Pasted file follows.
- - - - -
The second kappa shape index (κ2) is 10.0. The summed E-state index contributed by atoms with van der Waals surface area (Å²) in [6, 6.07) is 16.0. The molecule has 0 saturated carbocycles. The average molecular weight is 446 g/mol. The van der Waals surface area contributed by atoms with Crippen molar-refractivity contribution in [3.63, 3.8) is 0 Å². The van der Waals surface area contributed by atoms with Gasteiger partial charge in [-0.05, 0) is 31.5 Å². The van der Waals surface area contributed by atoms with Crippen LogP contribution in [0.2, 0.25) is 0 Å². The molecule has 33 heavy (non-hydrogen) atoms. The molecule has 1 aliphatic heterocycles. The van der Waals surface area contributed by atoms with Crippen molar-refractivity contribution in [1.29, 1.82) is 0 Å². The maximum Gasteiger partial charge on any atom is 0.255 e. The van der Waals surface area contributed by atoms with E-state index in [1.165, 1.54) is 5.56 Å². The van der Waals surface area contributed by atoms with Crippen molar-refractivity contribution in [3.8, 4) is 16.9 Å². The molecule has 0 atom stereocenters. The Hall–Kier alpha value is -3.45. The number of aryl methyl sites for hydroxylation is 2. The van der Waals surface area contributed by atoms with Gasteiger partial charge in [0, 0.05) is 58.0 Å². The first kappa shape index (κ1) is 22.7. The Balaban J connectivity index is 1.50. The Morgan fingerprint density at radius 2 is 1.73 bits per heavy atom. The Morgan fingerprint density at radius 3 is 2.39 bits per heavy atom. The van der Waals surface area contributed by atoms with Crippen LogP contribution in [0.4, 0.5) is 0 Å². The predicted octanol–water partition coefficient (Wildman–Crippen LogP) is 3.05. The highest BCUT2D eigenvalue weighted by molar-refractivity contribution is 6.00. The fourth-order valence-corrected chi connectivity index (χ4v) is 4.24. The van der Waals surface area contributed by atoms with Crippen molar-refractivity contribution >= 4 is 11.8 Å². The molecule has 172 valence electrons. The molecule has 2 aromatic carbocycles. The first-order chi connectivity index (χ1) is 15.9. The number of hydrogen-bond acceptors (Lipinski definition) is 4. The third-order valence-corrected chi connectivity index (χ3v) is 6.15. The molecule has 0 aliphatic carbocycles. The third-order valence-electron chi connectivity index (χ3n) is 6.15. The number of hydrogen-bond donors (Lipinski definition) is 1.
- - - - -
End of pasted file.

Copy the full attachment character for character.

The second kappa shape index (κ2) is 10.0. The summed E-state index contributed by atoms with van der Waals surface area (Å²) in [6, 6.07) is 16.0. The molecule has 0 saturated carbocycles. The average molecular weight is 446 g/mol. The van der Waals surface area contributed by atoms with Crippen molar-refractivity contribution in [3.63, 3.8) is 0 Å². The van der Waals surface area contributed by atoms with Gasteiger partial charge in [-0.05, 0) is 31.5 Å². The van der Waals surface area contributed by atoms with Crippen LogP contribution in [0.2, 0.25) is 0 Å². The molecule has 33 heavy (non-hydrogen) atoms. The molecule has 1 aliphatic heterocycles. The van der Waals surface area contributed by atoms with Crippen molar-refractivity contribution in [1.29, 1.82) is 0 Å². The maximum Gasteiger partial charge on any atom is 0.255 e. The van der Waals surface area contributed by atoms with E-state index in [1.165, 1.54) is 5.56 Å². The van der Waals surface area contributed by atoms with Crippen molar-refractivity contribution in [3.8, 4) is 16.9 Å². The molecule has 0 atom stereocenters. The Hall–Kier alpha value is -3.45. The number of aryl methyl sites for hydroxylation is 2. The van der Waals surface area contributed by atoms with Gasteiger partial charge in [0, 0.05) is 58.0 Å². The first kappa shape index (κ1) is 22.7. The Balaban J connectivity index is 1.50. The Morgan fingerprint density at radius 2 is 1.73 bits per heavy atom. The Morgan fingerprint density at radius 3 is 2.39 bits per heavy atom. The van der Waals surface area contributed by atoms with Crippen LogP contribution in [0.4, 0.5) is 0 Å². The predicted octanol–water partition coefficient (Wildman–Crippen LogP) is 3.05. The highest BCUT2D eigenvalue weighted by molar-refractivity contribution is 6.00. The fourth-order valence-corrected chi connectivity index (χ4v) is 4.24. The van der Waals surface area contributed by atoms with Crippen molar-refractivity contribution >= 4 is 11.8 Å². The molecule has 172 valence electrons. The molecule has 2 aromatic carbocycles. The first-order chi connectivity index (χ1) is 15.9. The number of hydrogen-bond acceptors (Lipinski definition) is 4. The third-order valence-corrected chi connectivity index (χ3v) is 6.15. The molecule has 0 aliphatic carbocycles. The third-order valence-electron chi connectivity index (χ3n) is 6.15. The number of hydrogen-bond donors (Lipinski definition) is 1.